The new standard lease for residential rentals came into effect April 30, a move by the Ontario government designed to help both tenants and landlords understand their rights and responsibilities and avoid disputes.
Most landlords are now required to use the new format for leases signed after April 30, 2018. The templated lease has basic information such as names and addresses, the total rent and when it is due, and any rules or terms about the rental unit or building. It’s to be used for tenancies in single and semi-detached houses, apartment buildings, rented condominiums and secondary units, such as basement apartments.
Requiring a standardized format for everyone reduces the use of illegal terms and potential misunderstandings caused by verbal tenancy agreements. This will make it easier for landlords to conduct their business and for tenants to understand their rights and responsibilities. Also available is an easy-to-understand general information guide on renting in Ontario. The standard lease and the guide are available in 23 languages.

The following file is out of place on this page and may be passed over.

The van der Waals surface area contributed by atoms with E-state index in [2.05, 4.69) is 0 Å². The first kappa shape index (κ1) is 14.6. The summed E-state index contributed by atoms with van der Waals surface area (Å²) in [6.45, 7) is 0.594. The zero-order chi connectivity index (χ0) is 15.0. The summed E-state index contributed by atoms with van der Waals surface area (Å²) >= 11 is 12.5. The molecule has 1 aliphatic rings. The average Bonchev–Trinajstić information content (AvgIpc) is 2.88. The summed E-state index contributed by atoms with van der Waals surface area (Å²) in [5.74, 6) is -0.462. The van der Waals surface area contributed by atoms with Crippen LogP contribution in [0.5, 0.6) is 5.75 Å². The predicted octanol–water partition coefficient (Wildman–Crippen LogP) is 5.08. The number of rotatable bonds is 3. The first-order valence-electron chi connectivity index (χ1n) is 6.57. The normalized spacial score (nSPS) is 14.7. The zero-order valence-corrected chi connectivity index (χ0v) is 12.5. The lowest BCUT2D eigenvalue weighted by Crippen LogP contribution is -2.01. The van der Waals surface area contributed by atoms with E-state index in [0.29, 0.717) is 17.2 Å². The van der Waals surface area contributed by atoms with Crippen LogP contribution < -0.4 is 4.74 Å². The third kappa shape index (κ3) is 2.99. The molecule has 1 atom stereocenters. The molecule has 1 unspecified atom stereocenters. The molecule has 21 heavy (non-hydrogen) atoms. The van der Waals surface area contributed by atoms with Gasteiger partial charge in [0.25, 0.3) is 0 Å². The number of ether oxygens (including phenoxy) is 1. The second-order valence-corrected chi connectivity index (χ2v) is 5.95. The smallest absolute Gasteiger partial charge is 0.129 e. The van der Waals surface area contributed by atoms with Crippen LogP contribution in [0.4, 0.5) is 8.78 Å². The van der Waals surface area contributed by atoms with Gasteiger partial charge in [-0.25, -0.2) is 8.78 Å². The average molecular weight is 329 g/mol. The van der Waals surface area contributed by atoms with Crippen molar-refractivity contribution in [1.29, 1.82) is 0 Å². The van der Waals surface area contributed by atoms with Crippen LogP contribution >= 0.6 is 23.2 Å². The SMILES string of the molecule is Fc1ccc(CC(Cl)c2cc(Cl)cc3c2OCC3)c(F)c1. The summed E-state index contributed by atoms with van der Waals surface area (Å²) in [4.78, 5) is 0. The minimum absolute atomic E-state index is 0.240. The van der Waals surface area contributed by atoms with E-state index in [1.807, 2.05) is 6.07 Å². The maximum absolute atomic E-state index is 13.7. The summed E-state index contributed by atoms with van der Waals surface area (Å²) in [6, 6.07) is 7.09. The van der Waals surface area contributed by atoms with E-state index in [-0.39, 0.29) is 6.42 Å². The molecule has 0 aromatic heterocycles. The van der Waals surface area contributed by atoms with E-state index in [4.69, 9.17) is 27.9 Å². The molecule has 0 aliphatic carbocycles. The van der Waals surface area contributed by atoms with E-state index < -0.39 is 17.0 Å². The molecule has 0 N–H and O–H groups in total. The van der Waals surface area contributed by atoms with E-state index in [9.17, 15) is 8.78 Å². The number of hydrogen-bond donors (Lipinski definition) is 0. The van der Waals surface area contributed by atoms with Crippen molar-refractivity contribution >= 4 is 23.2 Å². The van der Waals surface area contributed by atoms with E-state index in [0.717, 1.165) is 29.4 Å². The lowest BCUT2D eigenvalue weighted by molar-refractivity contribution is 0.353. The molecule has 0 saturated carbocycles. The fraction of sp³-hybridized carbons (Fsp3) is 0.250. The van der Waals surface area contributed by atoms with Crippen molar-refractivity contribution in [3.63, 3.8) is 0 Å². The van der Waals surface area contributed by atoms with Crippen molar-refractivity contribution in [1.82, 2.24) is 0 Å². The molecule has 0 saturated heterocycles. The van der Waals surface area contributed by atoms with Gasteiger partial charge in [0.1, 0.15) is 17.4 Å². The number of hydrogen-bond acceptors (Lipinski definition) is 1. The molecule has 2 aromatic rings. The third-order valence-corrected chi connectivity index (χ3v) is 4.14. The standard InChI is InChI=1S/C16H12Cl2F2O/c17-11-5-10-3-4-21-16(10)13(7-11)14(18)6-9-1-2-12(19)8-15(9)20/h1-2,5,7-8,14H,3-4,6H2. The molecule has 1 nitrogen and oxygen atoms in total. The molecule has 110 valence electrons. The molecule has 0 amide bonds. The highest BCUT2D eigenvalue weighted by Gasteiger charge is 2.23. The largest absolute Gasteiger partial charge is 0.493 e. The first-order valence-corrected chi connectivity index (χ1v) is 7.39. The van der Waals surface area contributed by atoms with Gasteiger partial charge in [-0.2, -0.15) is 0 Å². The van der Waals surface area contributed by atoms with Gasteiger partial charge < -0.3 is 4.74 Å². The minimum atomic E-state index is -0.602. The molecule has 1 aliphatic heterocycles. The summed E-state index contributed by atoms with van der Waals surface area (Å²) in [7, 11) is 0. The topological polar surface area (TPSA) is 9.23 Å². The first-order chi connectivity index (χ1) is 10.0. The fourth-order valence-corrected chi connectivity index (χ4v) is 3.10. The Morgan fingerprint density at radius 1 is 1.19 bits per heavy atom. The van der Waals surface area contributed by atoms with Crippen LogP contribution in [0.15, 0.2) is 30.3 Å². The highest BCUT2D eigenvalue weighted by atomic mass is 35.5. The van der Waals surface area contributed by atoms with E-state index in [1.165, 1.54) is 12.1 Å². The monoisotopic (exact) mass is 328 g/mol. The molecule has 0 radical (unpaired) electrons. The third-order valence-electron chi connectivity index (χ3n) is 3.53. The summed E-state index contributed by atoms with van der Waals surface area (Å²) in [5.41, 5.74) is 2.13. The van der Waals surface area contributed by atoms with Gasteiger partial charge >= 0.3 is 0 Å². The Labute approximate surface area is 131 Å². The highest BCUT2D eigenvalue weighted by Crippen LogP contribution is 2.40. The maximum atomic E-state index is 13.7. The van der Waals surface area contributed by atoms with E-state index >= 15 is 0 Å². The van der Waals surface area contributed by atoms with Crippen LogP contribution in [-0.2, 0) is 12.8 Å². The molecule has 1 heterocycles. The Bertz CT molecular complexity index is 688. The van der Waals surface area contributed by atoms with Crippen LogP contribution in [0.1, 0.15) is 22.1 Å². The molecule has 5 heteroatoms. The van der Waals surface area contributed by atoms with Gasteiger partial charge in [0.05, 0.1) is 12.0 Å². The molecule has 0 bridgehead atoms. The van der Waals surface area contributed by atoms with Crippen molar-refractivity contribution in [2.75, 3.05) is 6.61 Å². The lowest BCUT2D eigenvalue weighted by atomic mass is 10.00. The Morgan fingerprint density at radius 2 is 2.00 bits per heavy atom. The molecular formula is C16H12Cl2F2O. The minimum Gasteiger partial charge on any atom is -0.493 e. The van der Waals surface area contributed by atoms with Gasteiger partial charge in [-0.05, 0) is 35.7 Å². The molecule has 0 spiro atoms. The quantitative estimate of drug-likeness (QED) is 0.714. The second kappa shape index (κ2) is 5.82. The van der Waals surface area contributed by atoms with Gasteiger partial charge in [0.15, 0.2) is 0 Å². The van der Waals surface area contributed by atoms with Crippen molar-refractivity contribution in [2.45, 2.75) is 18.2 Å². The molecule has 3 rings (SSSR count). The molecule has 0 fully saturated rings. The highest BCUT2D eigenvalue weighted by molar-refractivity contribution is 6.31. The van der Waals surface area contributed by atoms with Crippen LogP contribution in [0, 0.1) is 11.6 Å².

If a landlord does not use the new lease for tenancies entered into on or after April 30, renters can ask for one. If the landlord doesn’t provide it within 21 days, the tenant can withhold one month’s rent. The standard lease does not apply to most social and supportive housing, co-operative housing, retirement and nursing homes, mobile home parks and land lease communities, and commercial properties.
The standard lease is part of Ontario’s Fair Housing Plan, which also included expanded rent control. As of April 20, 2017, 1.3 million residential rental households became protected from sudden, unexpected rent increases – including all private market rental units, whether they are in apartment buildings, rented condominiums or homes. In 2018, rent increases are capped at 1.8 per cent and future increases cannot exceed 2.5 per cent unless the landlord has the approval of the Landlord and Tenant Board.